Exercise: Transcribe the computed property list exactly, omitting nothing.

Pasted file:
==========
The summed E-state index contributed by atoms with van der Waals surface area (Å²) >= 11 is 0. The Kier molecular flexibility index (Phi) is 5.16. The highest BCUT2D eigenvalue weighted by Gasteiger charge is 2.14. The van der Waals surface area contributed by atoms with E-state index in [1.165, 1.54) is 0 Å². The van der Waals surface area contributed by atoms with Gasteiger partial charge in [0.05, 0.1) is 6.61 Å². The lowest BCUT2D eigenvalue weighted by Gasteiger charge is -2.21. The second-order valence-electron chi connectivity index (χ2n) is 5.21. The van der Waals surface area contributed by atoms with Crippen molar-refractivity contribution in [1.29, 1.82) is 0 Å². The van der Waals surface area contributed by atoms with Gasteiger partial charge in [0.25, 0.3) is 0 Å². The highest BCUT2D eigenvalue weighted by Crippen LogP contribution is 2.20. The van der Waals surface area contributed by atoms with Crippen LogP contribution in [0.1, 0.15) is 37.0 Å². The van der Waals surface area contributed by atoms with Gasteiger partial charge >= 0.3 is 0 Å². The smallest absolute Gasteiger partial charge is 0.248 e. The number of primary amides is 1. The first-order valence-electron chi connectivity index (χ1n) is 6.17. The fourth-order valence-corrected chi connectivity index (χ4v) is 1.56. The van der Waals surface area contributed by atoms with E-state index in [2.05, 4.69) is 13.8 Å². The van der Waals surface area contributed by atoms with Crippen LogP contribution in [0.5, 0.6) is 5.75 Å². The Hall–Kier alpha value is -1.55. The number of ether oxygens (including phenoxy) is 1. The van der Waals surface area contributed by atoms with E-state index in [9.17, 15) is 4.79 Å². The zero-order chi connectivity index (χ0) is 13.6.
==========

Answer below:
The summed E-state index contributed by atoms with van der Waals surface area (Å²) >= 11 is 0. The Kier molecular flexibility index (Phi) is 5.16. The highest BCUT2D eigenvalue weighted by Gasteiger charge is 2.14. The van der Waals surface area contributed by atoms with E-state index in [1.165, 1.54) is 0 Å². The van der Waals surface area contributed by atoms with Gasteiger partial charge in [0.05, 0.1) is 6.61 Å². The lowest BCUT2D eigenvalue weighted by Gasteiger charge is -2.21. The second-order valence-electron chi connectivity index (χ2n) is 5.21. The van der Waals surface area contributed by atoms with Crippen molar-refractivity contribution in [1.29, 1.82) is 0 Å². The van der Waals surface area contributed by atoms with Gasteiger partial charge in [0.25, 0.3) is 0 Å². The highest BCUT2D eigenvalue weighted by Crippen LogP contribution is 2.20. The van der Waals surface area contributed by atoms with Crippen LogP contribution in [0.1, 0.15) is 37.0 Å². The van der Waals surface area contributed by atoms with Gasteiger partial charge >= 0.3 is 0 Å². The smallest absolute Gasteiger partial charge is 0.248 e. The number of primary amides is 1. The first-order valence-electron chi connectivity index (χ1n) is 6.17. The fourth-order valence-corrected chi connectivity index (χ4v) is 1.56. The van der Waals surface area contributed by atoms with E-state index in [2.05, 4.69) is 13.8 Å². The van der Waals surface area contributed by atoms with Crippen LogP contribution in [0.5, 0.6) is 5.75 Å². The Hall–Kier alpha value is -1.55. The number of ether oxygens (including phenoxy) is 1. The van der Waals surface area contributed by atoms with E-state index in [9.17, 15) is 4.79 Å². The zero-order chi connectivity index (χ0) is 13.6.